Consumer advocates argued Wednesday that Congress should include auto dealers under the oversight of a proposed finance industry watchdog.
"Drive by any car dealer lot. They're not advertising cars. They're advertising `get your financing here,'" said Peter Holland, a consumer attorney in Annapolis, Md.
The U.S. House was debating legislation Wednesday that would establish a federal Consumer Financial Protection Agency responsible for making banks, credit card companies and mortgage lenders treat the average person fairly. House passage could come as early as Friday.
The agency would oversee companies that actually provide auto financing, as well as used car dealers that offer "buy here, pay here" financing. Franchised auto dealers would be exempted from regulation.
But consumer advocates say auto dealers are writing the financing deals and therefore should be regulated.
"When you allow the same product to be regulated in different ways by calling it something else, you wind up with a race to the bottom in terms of standards," said Kathleen Day, a spokeswoman for the Durham-based Center for Responsible Lending. An amendment by U.S. Rep. Mel Watt, D-N.C., would extend regulations to auto dealers.
Auto dealers argue oversight is unnecessary because the agency would regulate the banks and finance companies that fund and service the loans that dealers arrange. Auto dealers would continue to be regulated by the Federal Trade Commission and state laws, the National Automobile Dealers Association said.
"There are already a great deal of state and federal laws that govern the activities of auto dealers. Many of the things that consumer groups are alleging are illegal and have been illegal for some time," NADA spokesman Bailey Wood said.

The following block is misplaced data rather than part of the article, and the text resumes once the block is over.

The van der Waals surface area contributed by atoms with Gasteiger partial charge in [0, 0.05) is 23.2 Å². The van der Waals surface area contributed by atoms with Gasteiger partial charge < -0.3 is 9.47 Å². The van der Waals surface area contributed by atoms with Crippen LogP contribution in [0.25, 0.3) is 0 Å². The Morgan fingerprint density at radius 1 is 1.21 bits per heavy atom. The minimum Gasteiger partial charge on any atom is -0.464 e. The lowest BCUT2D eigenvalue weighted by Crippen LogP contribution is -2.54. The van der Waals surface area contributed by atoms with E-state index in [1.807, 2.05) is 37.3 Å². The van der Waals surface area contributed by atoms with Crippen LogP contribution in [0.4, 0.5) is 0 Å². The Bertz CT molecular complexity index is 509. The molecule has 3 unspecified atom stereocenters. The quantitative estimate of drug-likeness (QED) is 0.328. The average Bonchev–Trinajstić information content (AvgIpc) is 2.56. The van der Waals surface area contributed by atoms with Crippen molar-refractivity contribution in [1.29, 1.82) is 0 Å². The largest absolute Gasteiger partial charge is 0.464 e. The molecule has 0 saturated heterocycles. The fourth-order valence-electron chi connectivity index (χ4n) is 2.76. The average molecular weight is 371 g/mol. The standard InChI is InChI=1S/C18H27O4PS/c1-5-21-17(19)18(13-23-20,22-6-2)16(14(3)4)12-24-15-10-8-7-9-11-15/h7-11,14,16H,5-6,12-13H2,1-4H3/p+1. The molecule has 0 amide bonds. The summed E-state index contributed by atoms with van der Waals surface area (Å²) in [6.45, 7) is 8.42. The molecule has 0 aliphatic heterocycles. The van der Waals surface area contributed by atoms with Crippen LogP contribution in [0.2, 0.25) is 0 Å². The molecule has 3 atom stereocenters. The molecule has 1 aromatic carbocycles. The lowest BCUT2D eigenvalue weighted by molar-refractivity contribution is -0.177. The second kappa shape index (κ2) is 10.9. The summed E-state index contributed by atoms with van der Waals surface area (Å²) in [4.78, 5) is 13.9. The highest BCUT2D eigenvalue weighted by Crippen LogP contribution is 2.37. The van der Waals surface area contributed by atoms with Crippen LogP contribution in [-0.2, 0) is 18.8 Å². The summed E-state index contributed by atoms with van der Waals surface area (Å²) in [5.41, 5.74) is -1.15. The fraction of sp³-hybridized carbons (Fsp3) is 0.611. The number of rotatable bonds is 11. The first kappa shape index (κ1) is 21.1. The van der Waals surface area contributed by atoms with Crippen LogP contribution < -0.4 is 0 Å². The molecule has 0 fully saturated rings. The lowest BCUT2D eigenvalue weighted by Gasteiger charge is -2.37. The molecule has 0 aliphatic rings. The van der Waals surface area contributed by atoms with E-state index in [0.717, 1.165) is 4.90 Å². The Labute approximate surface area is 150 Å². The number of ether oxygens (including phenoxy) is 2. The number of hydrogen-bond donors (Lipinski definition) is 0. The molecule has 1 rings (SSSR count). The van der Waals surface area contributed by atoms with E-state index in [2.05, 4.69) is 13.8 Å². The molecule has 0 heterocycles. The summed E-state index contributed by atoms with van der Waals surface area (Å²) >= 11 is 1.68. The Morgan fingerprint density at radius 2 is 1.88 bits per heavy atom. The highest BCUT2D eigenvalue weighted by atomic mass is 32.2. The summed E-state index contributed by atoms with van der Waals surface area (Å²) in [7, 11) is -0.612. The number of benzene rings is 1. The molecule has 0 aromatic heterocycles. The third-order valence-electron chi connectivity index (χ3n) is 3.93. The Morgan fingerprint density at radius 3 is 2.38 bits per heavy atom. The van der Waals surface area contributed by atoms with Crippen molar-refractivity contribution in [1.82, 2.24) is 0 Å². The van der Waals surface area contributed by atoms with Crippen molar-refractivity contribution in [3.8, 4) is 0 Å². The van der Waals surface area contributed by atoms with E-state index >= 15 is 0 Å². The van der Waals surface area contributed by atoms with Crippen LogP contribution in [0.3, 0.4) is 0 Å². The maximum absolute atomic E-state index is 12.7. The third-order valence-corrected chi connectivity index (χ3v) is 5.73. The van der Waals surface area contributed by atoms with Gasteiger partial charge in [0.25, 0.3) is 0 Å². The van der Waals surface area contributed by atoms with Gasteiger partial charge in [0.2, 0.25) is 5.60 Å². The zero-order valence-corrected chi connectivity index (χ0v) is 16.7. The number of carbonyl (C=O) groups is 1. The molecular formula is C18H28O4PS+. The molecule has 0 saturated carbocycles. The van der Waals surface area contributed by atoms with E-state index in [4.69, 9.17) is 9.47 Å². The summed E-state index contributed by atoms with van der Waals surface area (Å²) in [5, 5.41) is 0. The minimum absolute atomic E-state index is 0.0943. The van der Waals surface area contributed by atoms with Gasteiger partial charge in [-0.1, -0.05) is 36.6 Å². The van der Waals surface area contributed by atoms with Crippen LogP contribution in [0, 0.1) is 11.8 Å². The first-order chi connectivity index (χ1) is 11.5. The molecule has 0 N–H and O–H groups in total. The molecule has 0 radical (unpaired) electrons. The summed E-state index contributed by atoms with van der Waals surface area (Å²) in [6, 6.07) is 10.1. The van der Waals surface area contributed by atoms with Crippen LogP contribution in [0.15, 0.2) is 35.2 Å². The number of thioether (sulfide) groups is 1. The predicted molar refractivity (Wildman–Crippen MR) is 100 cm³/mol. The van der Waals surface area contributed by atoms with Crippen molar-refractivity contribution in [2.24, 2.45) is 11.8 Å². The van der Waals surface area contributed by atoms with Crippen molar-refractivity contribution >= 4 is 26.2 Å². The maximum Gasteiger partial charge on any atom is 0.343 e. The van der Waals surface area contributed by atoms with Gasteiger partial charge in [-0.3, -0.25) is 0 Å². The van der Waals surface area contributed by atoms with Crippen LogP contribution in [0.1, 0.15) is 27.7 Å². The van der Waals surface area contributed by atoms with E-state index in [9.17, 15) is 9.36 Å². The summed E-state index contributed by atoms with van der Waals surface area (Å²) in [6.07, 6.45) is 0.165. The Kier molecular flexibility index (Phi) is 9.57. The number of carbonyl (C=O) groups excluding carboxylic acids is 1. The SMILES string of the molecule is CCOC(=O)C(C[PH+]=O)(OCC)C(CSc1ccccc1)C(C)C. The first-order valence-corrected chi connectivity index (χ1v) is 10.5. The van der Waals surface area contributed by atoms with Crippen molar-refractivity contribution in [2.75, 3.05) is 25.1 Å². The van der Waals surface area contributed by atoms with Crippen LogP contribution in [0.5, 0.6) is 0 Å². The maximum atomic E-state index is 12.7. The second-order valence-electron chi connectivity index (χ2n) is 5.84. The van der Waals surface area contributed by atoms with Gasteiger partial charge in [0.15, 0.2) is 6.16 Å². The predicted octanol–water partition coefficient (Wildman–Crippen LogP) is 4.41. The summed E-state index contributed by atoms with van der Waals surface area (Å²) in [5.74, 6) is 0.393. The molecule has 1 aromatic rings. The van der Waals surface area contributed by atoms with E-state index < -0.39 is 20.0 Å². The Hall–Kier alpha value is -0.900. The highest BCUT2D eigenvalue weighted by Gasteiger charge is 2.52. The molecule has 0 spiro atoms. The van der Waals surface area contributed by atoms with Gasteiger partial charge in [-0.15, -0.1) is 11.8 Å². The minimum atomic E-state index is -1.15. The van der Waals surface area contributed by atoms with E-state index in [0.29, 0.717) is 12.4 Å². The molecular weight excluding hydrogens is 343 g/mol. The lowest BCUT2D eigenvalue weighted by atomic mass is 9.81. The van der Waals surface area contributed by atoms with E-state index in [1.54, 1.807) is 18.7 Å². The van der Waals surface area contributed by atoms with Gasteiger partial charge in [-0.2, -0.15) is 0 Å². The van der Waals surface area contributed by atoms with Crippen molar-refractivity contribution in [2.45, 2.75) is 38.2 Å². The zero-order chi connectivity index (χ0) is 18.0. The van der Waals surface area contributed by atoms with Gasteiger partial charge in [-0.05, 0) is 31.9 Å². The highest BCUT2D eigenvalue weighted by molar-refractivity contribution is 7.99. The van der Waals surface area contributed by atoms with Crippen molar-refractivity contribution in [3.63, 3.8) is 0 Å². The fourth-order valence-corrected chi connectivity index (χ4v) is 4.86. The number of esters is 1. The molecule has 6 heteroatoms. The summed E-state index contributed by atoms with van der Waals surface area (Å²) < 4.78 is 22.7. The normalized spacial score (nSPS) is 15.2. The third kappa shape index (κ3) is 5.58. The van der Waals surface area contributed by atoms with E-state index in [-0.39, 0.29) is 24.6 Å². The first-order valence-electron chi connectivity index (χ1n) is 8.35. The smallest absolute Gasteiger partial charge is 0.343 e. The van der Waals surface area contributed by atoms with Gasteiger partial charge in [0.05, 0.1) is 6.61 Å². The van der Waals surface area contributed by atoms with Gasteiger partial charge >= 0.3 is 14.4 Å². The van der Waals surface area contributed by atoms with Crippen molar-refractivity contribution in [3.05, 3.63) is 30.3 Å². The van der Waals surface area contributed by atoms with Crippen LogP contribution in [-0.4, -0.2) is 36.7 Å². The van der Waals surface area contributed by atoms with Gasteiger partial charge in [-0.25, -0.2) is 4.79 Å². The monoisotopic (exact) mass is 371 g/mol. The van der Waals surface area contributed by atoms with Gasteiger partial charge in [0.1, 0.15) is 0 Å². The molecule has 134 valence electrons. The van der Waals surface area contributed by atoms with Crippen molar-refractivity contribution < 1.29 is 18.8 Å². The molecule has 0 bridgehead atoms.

He pointed to practices such as forging loan documents so that borrowers qualify for a high-priced vehicle and selling a car without providing the title, problems which advocates say continue to plague consumers even with current oversight.
Sgt. Diann Traina said she bought a 2000 BMW at a small used car lot near Fort Bragg in June 2007 and made months of payments while waiting for the seller to deliver the title she needed to register the car. It never came.
Military service members or their attorneys said Wednesday similar problems are common near installations including Camp Lejeune, N.C.; Camp Pendleton, Calif.; and Fort Stewart, Ga. They spoke on a conference call organized by the group Consumers for Auto Reliability and Safety, which supports broader federal consumer regulation of auto dealers.
Traina said that during a 15-month mission in Iraq her husband got a military lawyer to write the finance company a complaint letter. The lawyer advised Traina to quit paying her car loan until she got her title. The car lot subsequently went out of business, but the finance company repossessed the BMW and is trying to collect on the balance of the debt, she said, a black mark on her credit history and with her superiors in Army psychological operations.
"I was sold a car that wasn't mine, that was never going to be mine, and they're telling me that I still owe for that vehicle," said Traina, who is now working with a civilian attorney.